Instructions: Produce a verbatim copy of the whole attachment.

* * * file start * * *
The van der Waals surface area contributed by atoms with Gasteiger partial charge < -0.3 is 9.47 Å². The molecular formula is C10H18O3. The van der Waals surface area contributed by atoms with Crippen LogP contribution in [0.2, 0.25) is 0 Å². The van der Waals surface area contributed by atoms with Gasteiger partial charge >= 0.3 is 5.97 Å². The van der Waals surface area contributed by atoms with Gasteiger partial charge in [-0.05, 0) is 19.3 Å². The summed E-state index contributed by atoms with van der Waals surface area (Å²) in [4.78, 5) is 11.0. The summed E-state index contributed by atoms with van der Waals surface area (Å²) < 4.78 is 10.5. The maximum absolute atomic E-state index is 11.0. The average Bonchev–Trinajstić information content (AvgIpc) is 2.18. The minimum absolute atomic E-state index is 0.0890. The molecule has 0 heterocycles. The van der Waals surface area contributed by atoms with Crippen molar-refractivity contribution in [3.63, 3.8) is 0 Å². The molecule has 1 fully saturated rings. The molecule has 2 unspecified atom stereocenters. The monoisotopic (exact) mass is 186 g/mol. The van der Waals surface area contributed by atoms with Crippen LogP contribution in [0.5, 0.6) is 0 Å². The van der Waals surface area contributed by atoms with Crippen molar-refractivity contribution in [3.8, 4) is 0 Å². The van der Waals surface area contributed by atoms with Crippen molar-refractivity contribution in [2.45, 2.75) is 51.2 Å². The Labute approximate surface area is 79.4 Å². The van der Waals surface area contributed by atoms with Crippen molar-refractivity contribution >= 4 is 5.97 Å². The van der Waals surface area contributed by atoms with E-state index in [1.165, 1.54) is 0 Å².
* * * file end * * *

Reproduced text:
The van der Waals surface area contributed by atoms with Gasteiger partial charge < -0.3 is 9.47 Å². The molecular formula is C10H18O3. The van der Waals surface area contributed by atoms with Crippen LogP contribution in [0.2, 0.25) is 0 Å². The van der Waals surface area contributed by atoms with Gasteiger partial charge >= 0.3 is 5.97 Å². The van der Waals surface area contributed by atoms with Gasteiger partial charge in [-0.05, 0) is 19.3 Å². The summed E-state index contributed by atoms with van der Waals surface area (Å²) in [4.78, 5) is 11.0. The summed E-state index contributed by atoms with van der Waals surface area (Å²) < 4.78 is 10.5. The maximum absolute atomic E-state index is 11.0. The average Bonchev–Trinajstić information content (AvgIpc) is 2.18. The minimum absolute atomic E-state index is 0.0890. The molecule has 0 heterocycles. The van der Waals surface area contributed by atoms with Crippen molar-refractivity contribution in [3.63, 3.8) is 0 Å². The molecule has 1 fully saturated rings. The molecule has 2 unspecified atom stereocenters. The monoisotopic (exact) mass is 186 g/mol. The van der Waals surface area contributed by atoms with Crippen LogP contribution in [0.5, 0.6) is 0 Å². The van der Waals surface area contributed by atoms with Crippen molar-refractivity contribution in [3.8, 4) is 0 Å². The van der Waals surface area contributed by atoms with Crippen molar-refractivity contribution in [2.45, 2.75) is 51.2 Å². The Labute approximate surface area is 79.4 Å². The van der Waals surface area contributed by atoms with Crippen molar-refractivity contribution >= 4 is 5.97 Å². The van der Waals surface area contributed by atoms with E-state index in [1.165, 1.54) is 0 Å².